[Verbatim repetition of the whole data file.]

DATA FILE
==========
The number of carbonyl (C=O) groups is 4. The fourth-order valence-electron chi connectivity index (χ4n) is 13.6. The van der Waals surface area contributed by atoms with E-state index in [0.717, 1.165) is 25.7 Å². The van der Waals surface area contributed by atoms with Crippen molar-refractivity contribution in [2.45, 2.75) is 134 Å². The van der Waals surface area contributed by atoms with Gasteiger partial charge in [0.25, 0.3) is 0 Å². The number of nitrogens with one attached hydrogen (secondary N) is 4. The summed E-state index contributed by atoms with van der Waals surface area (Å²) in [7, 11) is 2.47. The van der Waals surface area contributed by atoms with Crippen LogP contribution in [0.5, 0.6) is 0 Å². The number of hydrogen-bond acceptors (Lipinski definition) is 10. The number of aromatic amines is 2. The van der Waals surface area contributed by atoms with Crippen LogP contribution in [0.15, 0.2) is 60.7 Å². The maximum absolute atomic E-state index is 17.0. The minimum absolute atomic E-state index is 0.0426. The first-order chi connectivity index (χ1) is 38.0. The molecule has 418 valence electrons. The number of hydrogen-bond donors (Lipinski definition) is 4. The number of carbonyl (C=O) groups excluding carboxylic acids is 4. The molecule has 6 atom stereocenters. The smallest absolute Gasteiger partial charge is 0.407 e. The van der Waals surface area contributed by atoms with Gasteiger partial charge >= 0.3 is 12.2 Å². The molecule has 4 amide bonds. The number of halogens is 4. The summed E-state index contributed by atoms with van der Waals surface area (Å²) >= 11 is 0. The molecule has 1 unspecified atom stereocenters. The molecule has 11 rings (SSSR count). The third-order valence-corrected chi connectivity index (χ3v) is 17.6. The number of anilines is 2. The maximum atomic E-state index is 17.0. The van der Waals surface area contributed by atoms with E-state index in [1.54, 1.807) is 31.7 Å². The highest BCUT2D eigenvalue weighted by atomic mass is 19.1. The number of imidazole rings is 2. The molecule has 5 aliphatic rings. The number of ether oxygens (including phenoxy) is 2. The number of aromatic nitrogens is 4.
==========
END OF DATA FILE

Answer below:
The number of carbonyl (C=O) groups is 4. The fourth-order valence-electron chi connectivity index (χ4n) is 13.6. The van der Waals surface area contributed by atoms with E-state index in [0.717, 1.165) is 25.7 Å². The van der Waals surface area contributed by atoms with Crippen molar-refractivity contribution in [2.45, 2.75) is 134 Å². The van der Waals surface area contributed by atoms with Gasteiger partial charge in [0.25, 0.3) is 0 Å². The number of nitrogens with one attached hydrogen (secondary N) is 4. The summed E-state index contributed by atoms with van der Waals surface area (Å²) in [7, 11) is 2.47. The van der Waals surface area contributed by atoms with Crippen LogP contribution in [0.5, 0.6) is 0 Å². The number of hydrogen-bond acceptors (Lipinski definition) is 10. The number of aromatic amines is 2. The van der Waals surface area contributed by atoms with Crippen LogP contribution in [0.15, 0.2) is 60.7 Å². The maximum absolute atomic E-state index is 17.0. The minimum absolute atomic E-state index is 0.0426. The first-order chi connectivity index (χ1) is 38.0. The molecule has 418 valence electrons. The number of hydrogen-bond donors (Lipinski definition) is 4. The number of carbonyl (C=O) groups excluding carboxylic acids is 4. The molecule has 6 atom stereocenters. The smallest absolute Gasteiger partial charge is 0.407 e. The van der Waals surface area contributed by atoms with Gasteiger partial charge >= 0.3 is 12.2 Å². The molecule has 4 amide bonds. The number of halogens is 4. The summed E-state index contributed by atoms with van der Waals surface area (Å²) >= 11 is 0. The molecule has 1 unspecified atom stereocenters. The molecule has 11 rings (SSSR count). The third-order valence-corrected chi connectivity index (χ3v) is 17.6. The number of anilines is 2. The maximum atomic E-state index is 17.0. The van der Waals surface area contributed by atoms with E-state index in [1.54, 1.807) is 31.7 Å². The highest BCUT2D eigenvalue weighted by atomic mass is 19.1. The number of imidazole rings is 2. The molecule has 5 aliphatic rings. The number of ether oxygens (including phenoxy) is 2. The number of aromatic nitrogens is 4.